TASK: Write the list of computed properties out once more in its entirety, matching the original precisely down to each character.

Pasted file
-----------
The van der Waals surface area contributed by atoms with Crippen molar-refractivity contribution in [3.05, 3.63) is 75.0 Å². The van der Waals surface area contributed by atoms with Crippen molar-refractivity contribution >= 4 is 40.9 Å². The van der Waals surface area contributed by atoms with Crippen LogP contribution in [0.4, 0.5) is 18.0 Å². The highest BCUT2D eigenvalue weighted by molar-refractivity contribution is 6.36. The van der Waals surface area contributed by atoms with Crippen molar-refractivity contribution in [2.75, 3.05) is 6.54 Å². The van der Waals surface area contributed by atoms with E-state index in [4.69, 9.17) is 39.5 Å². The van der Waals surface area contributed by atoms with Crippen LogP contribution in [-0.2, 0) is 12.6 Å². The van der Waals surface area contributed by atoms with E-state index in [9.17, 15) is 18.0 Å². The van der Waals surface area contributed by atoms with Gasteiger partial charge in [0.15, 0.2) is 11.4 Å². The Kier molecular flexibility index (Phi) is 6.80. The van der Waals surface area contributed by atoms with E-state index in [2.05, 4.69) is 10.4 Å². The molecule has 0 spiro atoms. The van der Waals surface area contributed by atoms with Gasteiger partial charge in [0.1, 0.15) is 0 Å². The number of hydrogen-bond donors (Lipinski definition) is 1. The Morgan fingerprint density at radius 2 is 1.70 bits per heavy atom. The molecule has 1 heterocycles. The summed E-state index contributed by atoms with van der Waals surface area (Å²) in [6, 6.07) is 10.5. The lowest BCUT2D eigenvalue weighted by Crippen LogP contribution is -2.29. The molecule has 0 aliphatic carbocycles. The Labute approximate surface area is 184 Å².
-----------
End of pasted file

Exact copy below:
The van der Waals surface area contributed by atoms with Crippen molar-refractivity contribution in [3.05, 3.63) is 75.0 Å². The van der Waals surface area contributed by atoms with Crippen molar-refractivity contribution >= 4 is 40.9 Å². The van der Waals surface area contributed by atoms with Crippen LogP contribution in [0.4, 0.5) is 18.0 Å². The highest BCUT2D eigenvalue weighted by molar-refractivity contribution is 6.36. The van der Waals surface area contributed by atoms with Crippen molar-refractivity contribution in [2.75, 3.05) is 6.54 Å². The van der Waals surface area contributed by atoms with E-state index in [4.69, 9.17) is 39.5 Å². The van der Waals surface area contributed by atoms with Crippen LogP contribution in [-0.2, 0) is 12.6 Å². The van der Waals surface area contributed by atoms with E-state index in [9.17, 15) is 18.0 Å². The van der Waals surface area contributed by atoms with Gasteiger partial charge in [0.15, 0.2) is 11.4 Å². The Kier molecular flexibility index (Phi) is 6.80. The van der Waals surface area contributed by atoms with E-state index in [2.05, 4.69) is 10.4 Å². The molecule has 0 spiro atoms. The van der Waals surface area contributed by atoms with Gasteiger partial charge in [0.1, 0.15) is 0 Å². The number of hydrogen-bond donors (Lipinski definition) is 1. The Morgan fingerprint density at radius 2 is 1.70 bits per heavy atom. The molecule has 1 heterocycles. The summed E-state index contributed by atoms with van der Waals surface area (Å²) in [6, 6.07) is 10.5. The lowest BCUT2D eigenvalue weighted by Crippen LogP contribution is -2.29. The molecule has 0 aliphatic carbocycles. The Labute approximate surface area is 184 Å².